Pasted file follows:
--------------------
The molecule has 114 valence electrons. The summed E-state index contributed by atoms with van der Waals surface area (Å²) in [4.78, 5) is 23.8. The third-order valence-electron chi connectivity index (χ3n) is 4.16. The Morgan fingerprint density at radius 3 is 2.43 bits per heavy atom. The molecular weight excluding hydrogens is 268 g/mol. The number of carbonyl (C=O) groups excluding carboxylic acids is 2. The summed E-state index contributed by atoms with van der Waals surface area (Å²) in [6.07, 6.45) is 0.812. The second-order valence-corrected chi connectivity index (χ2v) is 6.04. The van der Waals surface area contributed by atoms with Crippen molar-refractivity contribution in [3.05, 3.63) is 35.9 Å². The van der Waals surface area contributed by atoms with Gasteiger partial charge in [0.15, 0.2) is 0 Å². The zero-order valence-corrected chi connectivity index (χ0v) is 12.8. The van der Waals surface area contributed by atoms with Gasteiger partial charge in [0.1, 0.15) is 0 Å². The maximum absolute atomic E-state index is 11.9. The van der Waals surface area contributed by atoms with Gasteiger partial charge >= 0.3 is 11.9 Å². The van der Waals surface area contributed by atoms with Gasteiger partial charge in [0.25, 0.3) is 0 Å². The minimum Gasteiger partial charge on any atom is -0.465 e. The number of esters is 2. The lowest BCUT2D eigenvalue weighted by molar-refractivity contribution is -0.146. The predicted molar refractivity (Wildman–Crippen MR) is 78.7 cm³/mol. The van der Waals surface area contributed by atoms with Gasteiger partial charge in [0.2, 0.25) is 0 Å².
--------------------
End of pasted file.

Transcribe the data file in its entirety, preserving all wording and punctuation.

The molecule has 114 valence electrons. The summed E-state index contributed by atoms with van der Waals surface area (Å²) in [4.78, 5) is 23.8. The third-order valence-electron chi connectivity index (χ3n) is 4.16. The Morgan fingerprint density at radius 3 is 2.43 bits per heavy atom. The molecular weight excluding hydrogens is 268 g/mol. The number of carbonyl (C=O) groups excluding carboxylic acids is 2. The summed E-state index contributed by atoms with van der Waals surface area (Å²) in [6.07, 6.45) is 0.812. The second-order valence-corrected chi connectivity index (χ2v) is 6.04. The van der Waals surface area contributed by atoms with Crippen molar-refractivity contribution in [3.05, 3.63) is 35.9 Å². The van der Waals surface area contributed by atoms with Gasteiger partial charge in [0.15, 0.2) is 0 Å². The zero-order valence-corrected chi connectivity index (χ0v) is 12.8. The van der Waals surface area contributed by atoms with Gasteiger partial charge in [0.1, 0.15) is 0 Å². The maximum absolute atomic E-state index is 11.9. The van der Waals surface area contributed by atoms with Gasteiger partial charge >= 0.3 is 11.9 Å². The van der Waals surface area contributed by atoms with Gasteiger partial charge in [0.25, 0.3) is 0 Å². The minimum Gasteiger partial charge on any atom is -0.465 e. The number of esters is 2. The lowest BCUT2D eigenvalue weighted by molar-refractivity contribution is -0.146. The predicted molar refractivity (Wildman–Crippen MR) is 78.7 cm³/mol. The van der Waals surface area contributed by atoms with Gasteiger partial charge in [0.2, 0.25) is 0 Å².